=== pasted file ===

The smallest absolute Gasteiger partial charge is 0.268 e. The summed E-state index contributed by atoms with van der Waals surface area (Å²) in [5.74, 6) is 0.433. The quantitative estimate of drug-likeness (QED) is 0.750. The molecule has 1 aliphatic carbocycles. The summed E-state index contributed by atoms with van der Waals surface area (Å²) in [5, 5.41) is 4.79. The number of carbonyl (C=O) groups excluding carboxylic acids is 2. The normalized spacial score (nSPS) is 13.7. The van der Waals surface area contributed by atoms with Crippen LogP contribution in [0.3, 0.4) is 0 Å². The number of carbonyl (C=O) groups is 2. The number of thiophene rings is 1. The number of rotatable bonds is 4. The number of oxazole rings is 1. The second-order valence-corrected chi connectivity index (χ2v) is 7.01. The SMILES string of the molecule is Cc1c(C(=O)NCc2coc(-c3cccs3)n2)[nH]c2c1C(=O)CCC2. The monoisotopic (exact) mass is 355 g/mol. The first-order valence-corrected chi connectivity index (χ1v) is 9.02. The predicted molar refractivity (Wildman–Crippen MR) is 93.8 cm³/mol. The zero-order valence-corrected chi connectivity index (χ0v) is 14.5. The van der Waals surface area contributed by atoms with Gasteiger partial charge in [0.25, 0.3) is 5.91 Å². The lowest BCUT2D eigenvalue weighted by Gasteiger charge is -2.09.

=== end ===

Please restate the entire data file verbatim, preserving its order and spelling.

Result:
The smallest absolute Gasteiger partial charge is 0.268 e. The summed E-state index contributed by atoms with van der Waals surface area (Å²) in [5.74, 6) is 0.433. The quantitative estimate of drug-likeness (QED) is 0.750. The molecule has 1 aliphatic carbocycles. The summed E-state index contributed by atoms with van der Waals surface area (Å²) in [5, 5.41) is 4.79. The number of carbonyl (C=O) groups excluding carboxylic acids is 2. The normalized spacial score (nSPS) is 13.7. The van der Waals surface area contributed by atoms with Crippen LogP contribution in [0.3, 0.4) is 0 Å². The number of carbonyl (C=O) groups is 2. The number of thiophene rings is 1. The number of rotatable bonds is 4. The number of oxazole rings is 1. The second-order valence-corrected chi connectivity index (χ2v) is 7.01. The SMILES string of the molecule is Cc1c(C(=O)NCc2coc(-c3cccs3)n2)[nH]c2c1C(=O)CCC2. The monoisotopic (exact) mass is 355 g/mol. The first-order valence-corrected chi connectivity index (χ1v) is 9.02. The predicted molar refractivity (Wildman–Crippen MR) is 93.8 cm³/mol. The zero-order valence-corrected chi connectivity index (χ0v) is 14.5. The van der Waals surface area contributed by atoms with Gasteiger partial charge in [0.25, 0.3) is 5.91 Å². The lowest BCUT2D eigenvalue weighted by Gasteiger charge is -2.09.